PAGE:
Shoot Thinning in Spring

This work is essential -  especially if dispensing with the "summer pruning" - in order to achieve the selected Training of the vine. Knowledge of the selected Pruning System (spur, rod or cane pruning) is also imperative to ensure correct shoot thinning. 

The following shoots are thinned:

 

- absolutely all water shoots ie unwanted shoots arising from the old fibrous wood of the stem (Image 02 - "stem cleaning"), unless they are used for the development of the stem framework ;

 

- any other infertile shoots without visible inflorescences, which emerge from the pruned fruiting cane (Spur, Rod or Cane / Arched Cane). However, at least one near-stem new shoot must remain at each shoot position for the following winter pruning. 

 

- if there are two or several shoots growing from one bud, the strongest one (with inflorescences) is retained, all others are removed. Many varieties have a tendency to produce several shoots from each shoot position resembling a "hedgehog back," especially when Spur Pruned. This is corrected by shoot thinning.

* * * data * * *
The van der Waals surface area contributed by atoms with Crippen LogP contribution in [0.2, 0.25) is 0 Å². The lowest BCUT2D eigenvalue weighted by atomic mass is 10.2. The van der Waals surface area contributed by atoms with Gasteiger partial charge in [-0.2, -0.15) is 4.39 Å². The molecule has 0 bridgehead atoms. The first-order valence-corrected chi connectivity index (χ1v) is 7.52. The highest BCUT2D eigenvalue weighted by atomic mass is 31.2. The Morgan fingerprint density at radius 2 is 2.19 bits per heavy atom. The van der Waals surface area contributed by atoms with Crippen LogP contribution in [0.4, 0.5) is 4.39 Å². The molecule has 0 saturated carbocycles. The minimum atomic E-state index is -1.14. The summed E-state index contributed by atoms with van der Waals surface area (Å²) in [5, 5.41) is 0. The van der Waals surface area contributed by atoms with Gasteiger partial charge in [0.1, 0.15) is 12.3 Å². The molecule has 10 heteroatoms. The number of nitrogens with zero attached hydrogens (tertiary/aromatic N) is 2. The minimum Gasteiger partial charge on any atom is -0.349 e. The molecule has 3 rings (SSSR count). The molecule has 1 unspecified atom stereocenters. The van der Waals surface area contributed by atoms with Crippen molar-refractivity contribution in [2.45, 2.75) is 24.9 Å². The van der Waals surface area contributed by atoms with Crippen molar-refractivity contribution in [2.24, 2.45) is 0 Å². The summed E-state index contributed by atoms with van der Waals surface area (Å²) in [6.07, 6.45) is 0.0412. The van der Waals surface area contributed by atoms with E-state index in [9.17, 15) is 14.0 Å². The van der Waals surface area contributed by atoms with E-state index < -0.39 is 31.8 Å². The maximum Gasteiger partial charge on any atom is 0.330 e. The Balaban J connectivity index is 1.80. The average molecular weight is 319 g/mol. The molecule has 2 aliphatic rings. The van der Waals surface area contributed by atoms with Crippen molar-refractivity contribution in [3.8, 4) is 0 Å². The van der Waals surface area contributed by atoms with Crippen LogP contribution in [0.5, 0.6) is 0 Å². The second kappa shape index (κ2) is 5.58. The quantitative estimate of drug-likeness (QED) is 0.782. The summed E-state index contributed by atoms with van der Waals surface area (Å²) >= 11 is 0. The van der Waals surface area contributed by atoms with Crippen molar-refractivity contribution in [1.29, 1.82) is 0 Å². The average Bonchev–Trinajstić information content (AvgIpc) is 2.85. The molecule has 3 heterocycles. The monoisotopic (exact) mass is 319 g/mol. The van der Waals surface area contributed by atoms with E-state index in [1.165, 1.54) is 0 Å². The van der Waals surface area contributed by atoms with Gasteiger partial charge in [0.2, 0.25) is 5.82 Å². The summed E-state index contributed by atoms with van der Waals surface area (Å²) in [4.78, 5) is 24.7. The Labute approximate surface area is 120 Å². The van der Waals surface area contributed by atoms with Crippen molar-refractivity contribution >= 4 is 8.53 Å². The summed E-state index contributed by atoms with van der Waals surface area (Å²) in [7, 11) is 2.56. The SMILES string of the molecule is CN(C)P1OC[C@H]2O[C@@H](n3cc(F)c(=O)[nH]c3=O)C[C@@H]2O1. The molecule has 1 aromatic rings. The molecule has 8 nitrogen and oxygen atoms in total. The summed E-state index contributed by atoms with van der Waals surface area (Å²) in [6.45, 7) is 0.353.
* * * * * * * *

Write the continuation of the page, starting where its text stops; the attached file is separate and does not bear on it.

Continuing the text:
Shoot thinning is carried out when the new shoots have reached a length of approx. 10 to 30cm, ie at a time in spring when the whole vine is still easily manageable for the layperson. The shoots are either rubbed off by applying some lateral pressure (Image 03), or grasped at their base and pulled off. If necessary, shoot thinning can still be carried out in summer, however, the shoots are then usually cut off with a sharp knife instead of pulled off, due to the beginning lignification.

 

Image 01: Should one or both new shoots on this spur be infertile (without inflorescences) and need removing, then the shoot close to the stem must be retained to form a new spur in the following year.
Spur-pruning
Image 02: An unwanted water shoot emerging from the stem of a vine. Water shoots are infertile ie they have no inflorescences.
Pinching out grapevines
Image 03: Shoot thinning by applying lateral pressure
Pruning in spring, vine
Image 04: The wound can heal during summer and will not develop sap flow obstructions in the stem.
Pruning vine in spring